The whole sequence lasted 18 strokes, got Vinci back to deuce, and clearly shook Serena physically and emotionally. Two points later Vinci would break Serena to take a crucial 4-3 third-set lead. She did not look back.
Winning a calendar Grand Slam—28 consecutive victories at four straight Major tournaments in one season—inevitably means having to overcome this kind of challenge several times. That challenge can come from a fellow champion, like Serena’s sister Venus who pushed her to the limit in the quarterfinals. But it can also come from an unheralded underdog who had only previously reached a Grand Slam quarterfinal twice, never previously been in a Major semifinal or cracked the WTA top-10, and just happened to be playing the tournament of her life, as in the case of Vinci.
That these tests come match-after-match at a Major is what makes Graf’s accomplishment so inconceivably hard to replicate. It’s also what make Serena’s accomplishment this past year—winning 33 consecutive Grand Slam matches and four straight Slams between the 2014 U.S. Open and 2015 Wimbledon—almost nearly as impressive as it would have been had she won them all in the same year.
Hearing 50 Cent’s “In Da Club” made music-listeners feel more powerful.
Pump-up songs make us feel capable and powerful. Athletes know that intuitively — batters swagger out to raucous walk-up songs, stars like Serena Williams and Lebron James warm up with headphones on (except when, in James’s case, the headphones come off to blast Wu-Tang Clan in the locker room).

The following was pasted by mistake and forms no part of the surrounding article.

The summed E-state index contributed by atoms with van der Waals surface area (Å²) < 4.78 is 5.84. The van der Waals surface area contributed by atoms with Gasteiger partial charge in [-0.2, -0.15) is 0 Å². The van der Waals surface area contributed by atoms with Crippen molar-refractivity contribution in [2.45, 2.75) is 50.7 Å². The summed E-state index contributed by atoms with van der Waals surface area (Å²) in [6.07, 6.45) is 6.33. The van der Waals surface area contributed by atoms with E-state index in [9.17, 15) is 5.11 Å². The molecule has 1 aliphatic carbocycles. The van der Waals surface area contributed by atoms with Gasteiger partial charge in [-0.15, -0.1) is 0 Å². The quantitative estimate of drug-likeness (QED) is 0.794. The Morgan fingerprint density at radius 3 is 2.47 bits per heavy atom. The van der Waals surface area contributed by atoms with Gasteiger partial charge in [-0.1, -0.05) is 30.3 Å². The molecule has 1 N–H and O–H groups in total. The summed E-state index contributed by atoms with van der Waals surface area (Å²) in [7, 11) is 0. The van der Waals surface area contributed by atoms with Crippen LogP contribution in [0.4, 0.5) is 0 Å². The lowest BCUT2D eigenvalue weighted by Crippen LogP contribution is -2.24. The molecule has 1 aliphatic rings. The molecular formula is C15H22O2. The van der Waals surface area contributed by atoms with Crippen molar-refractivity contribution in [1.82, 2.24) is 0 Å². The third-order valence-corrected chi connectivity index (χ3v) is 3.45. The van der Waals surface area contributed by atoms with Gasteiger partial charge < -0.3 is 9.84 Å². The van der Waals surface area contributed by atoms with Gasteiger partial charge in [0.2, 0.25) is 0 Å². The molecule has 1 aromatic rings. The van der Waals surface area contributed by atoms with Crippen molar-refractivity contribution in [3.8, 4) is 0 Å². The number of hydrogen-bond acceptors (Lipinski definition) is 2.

But what is it about a good pump-up song that makes us feel invincible? According to a new study, the answer is in the bass.
A research team at Northwestern University’s Kellogg School of Business began with what we know about music and power. Past studies had shown, for example, that heavy metal and hip-hop music are linked to dominance and aggression, which are associated with feeling powerful.
So the team, led by Adam Galinsky and his student Dennis Hsu, did a series of tests to isolate exactly what it is about certain music that makes us feel powerful. First, they asked people to listen to dozens of songs and answer questions about how powerful they felt while they listened.
MELBOURNE, Australia — All week at the Upset Open, the favorites have fallen as if engaged in a game of superstar dominoes. Serena Williams toppled first. Then Maria Sharapova. Then Novak Djokovic. Then Victoria Azarenka.
The trend continued Wednesday night, albeit with a twist. The latest lower seed to undo a top-five player was not really an underdog, but rather Roger Federer, perhaps the greatest player in tennis history.
Federer, seeded sixth, arrived at the Australian Open with a new coach, Stefan Edberg, and a larger racket frame, and for five matches now he has continued to turn back the clock. His 6-3, 6-4, 6-7 (6), 6-3 destruction of fourth-seeded Andy Murray in Wednesday’s quarterfinal was vintage Federer, circa 2004 or 2006 or 2009: a blend of sliced backhands and risks taken and hair flopped, with notes of confidence and hints of movement best described as silky or refined.